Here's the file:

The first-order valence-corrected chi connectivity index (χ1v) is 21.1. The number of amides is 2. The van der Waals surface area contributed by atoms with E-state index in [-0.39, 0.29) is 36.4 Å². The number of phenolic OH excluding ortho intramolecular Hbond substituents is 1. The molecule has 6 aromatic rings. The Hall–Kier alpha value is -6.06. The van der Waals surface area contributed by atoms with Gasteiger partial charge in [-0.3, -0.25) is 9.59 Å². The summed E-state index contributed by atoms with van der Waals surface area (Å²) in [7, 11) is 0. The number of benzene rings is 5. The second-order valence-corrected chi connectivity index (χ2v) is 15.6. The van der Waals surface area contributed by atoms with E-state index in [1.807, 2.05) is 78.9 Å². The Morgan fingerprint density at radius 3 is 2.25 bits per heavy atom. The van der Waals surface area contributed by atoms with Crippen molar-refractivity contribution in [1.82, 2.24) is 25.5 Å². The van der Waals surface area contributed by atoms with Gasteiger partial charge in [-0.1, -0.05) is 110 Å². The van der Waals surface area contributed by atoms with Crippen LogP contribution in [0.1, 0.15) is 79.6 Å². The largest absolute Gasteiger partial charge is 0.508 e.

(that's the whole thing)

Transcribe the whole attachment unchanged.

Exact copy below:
The first-order valence-corrected chi connectivity index (χ1v) is 21.1. The number of amides is 2. The van der Waals surface area contributed by atoms with E-state index in [-0.39, 0.29) is 36.4 Å². The number of phenolic OH excluding ortho intramolecular Hbond substituents is 1. The molecule has 6 aromatic rings. The Hall–Kier alpha value is -6.06. The van der Waals surface area contributed by atoms with Gasteiger partial charge in [-0.3, -0.25) is 9.59 Å². The summed E-state index contributed by atoms with van der Waals surface area (Å²) in [7, 11) is 0. The number of benzene rings is 5. The second-order valence-corrected chi connectivity index (χ2v) is 15.6. The van der Waals surface area contributed by atoms with E-state index in [1.807, 2.05) is 78.9 Å². The Morgan fingerprint density at radius 3 is 2.25 bits per heavy atom. The van der Waals surface area contributed by atoms with Crippen molar-refractivity contribution in [1.82, 2.24) is 25.5 Å². The van der Waals surface area contributed by atoms with Gasteiger partial charge in [-0.1, -0.05) is 110 Å². The van der Waals surface area contributed by atoms with Crippen LogP contribution in [0.1, 0.15) is 79.6 Å². The largest absolute Gasteiger partial charge is 0.508 e.